Changes to the Barecity Theme

So, I wanted to make some small changes to my theme, the Barecity Theme by Shahee Ilyas. I didn’t like how the content floated to the left and wanted it to be centered. So, this post is for anyone interested in customizing this theme or anyone who would like to learn about using JavaScript to change the height of an element to match that of its container.

My first change was easy to implement. To float the content to the center of the page, we just need to set auto on the left and right margins of the main wrapper (#rap) like so:

#rap { 
   background-color: #FFFFFF; 
   margin: auto; 
   padding: 6px; 

This will allow the browser to place the content in the center of the page and ‘auto’ format the margins (left and right, and top and bottom too!). Since we give no other arguments, the margins can expand and contract as the browser window is re-sized and the content will remain centered.

Now, this may suit most folks just fine. However, I found that as the sidebar didn’t expand all the way down the page and didn’t have a background color, my photos and content appeared offset to the left as the user scrolled down the page and the sidebar scrolled out of view. So, first things first – change the background color of the sidebar to a nice soft grey and while we are at it, get rid of the dotted border and give it some even padding all the way around its inside edges :)

#sidebar { 
   background: #fafafa; 
   /* border-left: 1px dotted #ccc; */ 
   padding: 10px; 
   float: right; 
   width: 144px; 

Nice, looks good. Now, what do we do about the fact that it doesn’t extend all the way to the bottom of the #rap element?

Bummer. It makes it our content look like it’s offset to the left when a user scrolls down the page. It would be nice if the #sidebar element matched the height of the #rap element… Wouldn’t it? This way, there would be a visual element there and the content would appear centered.

I never know why, but whenever I need to get a child element to match the height of its container in CSS, I find it next to impossible. In order for it to work, one must set a height on the parent element and then height: 100%; on the child element. This is not always practical as you probably just want to have that parent element expand and flow to the height as set by its contents. Enter jQuery’s innerHeight method!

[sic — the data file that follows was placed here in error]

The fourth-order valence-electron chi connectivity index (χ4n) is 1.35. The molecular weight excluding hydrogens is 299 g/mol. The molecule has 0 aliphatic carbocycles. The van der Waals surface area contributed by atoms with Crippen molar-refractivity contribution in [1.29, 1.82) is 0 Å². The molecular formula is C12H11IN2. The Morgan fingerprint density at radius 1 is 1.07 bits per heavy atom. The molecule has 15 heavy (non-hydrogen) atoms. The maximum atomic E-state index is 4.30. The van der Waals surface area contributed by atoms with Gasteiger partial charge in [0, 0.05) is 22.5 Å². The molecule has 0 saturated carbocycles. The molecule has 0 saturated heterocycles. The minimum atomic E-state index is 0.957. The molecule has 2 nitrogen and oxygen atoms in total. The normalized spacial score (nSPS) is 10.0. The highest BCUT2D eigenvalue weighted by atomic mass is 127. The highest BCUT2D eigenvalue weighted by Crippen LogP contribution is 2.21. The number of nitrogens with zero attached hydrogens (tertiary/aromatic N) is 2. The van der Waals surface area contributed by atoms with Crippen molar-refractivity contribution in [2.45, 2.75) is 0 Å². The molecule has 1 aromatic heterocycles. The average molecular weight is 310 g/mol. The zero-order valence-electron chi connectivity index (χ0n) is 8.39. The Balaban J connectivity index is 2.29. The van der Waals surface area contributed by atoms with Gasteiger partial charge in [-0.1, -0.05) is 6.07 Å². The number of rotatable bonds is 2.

It seems that other people have had this problem and while I find it kind of sad that we have to rely on JavaScript to perform this seemingly basic task, I’m happy it’s there all the same. innerHeight is perfectly suited to the task. It calculates the height of an element and returns that number (among other things). So, assuming you use jQuery on your site, you can insert the code anywhere after the elements that you want to examine and change in the DOM. Of course, you will be inserting this inside of <script> tags :)

$(window).load(function() { 
   // now kids, always listen to your parent element! 

We use $(window).load() as we want to make sure that images and other page elements such as frames and objects are not still loading and thus causing our parent container (in the case of the Barecity Theme, #rap) to expand in height. We would then get a wonky output from innerHeight making its calculation based on a number less than the containing elements final height (in pixels).

So, I inserted this into my footer.php:

$(window).load(function() { 

Sharp eyes will notice that -303 at the end. This is subtracting 303 pixels from the found height of #rap. Why am I doing this? There’s a lot of space at the top of #rap and this needs to be subtracted from the height of the #sidebar as the sidebar actually begins about 303 pixels further down the page. Otherwise, the bottom of the sidebar would be an extra 303 pixels too long. Make sense? Good!

I hope that somebody out there finds this useful. :)

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